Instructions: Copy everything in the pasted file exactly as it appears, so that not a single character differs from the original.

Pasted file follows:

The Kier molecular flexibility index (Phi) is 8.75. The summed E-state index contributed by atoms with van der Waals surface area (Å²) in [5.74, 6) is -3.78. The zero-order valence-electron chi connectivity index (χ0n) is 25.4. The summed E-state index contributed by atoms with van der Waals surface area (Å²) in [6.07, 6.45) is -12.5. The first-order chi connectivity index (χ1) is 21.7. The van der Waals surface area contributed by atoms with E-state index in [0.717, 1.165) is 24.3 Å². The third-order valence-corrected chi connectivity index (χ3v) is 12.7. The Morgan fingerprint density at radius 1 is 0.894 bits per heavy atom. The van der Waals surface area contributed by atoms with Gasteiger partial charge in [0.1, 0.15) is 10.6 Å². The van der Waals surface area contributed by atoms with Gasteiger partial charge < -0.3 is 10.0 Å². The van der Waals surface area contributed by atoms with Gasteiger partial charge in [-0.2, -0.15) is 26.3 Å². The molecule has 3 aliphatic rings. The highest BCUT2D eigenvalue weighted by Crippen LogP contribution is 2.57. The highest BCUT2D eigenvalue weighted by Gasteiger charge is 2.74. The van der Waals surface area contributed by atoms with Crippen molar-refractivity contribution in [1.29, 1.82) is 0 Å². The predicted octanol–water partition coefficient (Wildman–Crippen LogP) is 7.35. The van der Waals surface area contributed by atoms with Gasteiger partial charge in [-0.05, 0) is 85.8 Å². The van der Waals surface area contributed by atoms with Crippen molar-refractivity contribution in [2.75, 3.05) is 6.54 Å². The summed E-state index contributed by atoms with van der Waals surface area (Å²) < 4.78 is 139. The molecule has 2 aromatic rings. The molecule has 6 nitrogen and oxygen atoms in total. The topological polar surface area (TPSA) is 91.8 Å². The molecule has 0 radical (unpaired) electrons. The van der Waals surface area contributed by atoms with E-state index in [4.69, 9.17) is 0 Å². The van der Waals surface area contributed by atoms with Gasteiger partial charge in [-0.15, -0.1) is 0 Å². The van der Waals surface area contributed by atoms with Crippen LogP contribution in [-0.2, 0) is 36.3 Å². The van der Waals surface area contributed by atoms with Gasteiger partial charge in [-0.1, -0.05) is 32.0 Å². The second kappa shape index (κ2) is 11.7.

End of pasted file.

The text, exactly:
The Kier molecular flexibility index (Phi) is 8.75. The summed E-state index contributed by atoms with van der Waals surface area (Å²) in [5.74, 6) is -3.78. The zero-order valence-electron chi connectivity index (χ0n) is 25.4. The summed E-state index contributed by atoms with van der Waals surface area (Å²) in [6.07, 6.45) is -12.5. The first-order chi connectivity index (χ1) is 21.7. The van der Waals surface area contributed by atoms with E-state index in [0.717, 1.165) is 24.3 Å². The third-order valence-corrected chi connectivity index (χ3v) is 12.7. The Morgan fingerprint density at radius 1 is 0.894 bits per heavy atom. The van der Waals surface area contributed by atoms with Gasteiger partial charge in [0.1, 0.15) is 10.6 Å². The van der Waals surface area contributed by atoms with Gasteiger partial charge < -0.3 is 10.0 Å². The van der Waals surface area contributed by atoms with Gasteiger partial charge in [-0.2, -0.15) is 26.3 Å². The molecule has 3 aliphatic rings. The highest BCUT2D eigenvalue weighted by Crippen LogP contribution is 2.57. The highest BCUT2D eigenvalue weighted by Gasteiger charge is 2.74. The van der Waals surface area contributed by atoms with Crippen molar-refractivity contribution in [1.29, 1.82) is 0 Å². The predicted octanol–water partition coefficient (Wildman–Crippen LogP) is 7.35. The van der Waals surface area contributed by atoms with Gasteiger partial charge in [-0.05, 0) is 85.8 Å². The van der Waals surface area contributed by atoms with Crippen molar-refractivity contribution in [2.75, 3.05) is 6.54 Å². The summed E-state index contributed by atoms with van der Waals surface area (Å²) < 4.78 is 139. The molecule has 2 aromatic rings. The molecule has 6 nitrogen and oxygen atoms in total. The topological polar surface area (TPSA) is 91.8 Å². The molecule has 0 radical (unpaired) electrons. The van der Waals surface area contributed by atoms with E-state index in [4.69, 9.17) is 0 Å². The van der Waals surface area contributed by atoms with Gasteiger partial charge in [-0.15, -0.1) is 0 Å². The van der Waals surface area contributed by atoms with Crippen LogP contribution in [-0.2, 0) is 36.3 Å². The van der Waals surface area contributed by atoms with Gasteiger partial charge in [-0.1, -0.05) is 32.0 Å². The second kappa shape index (κ2) is 11.7.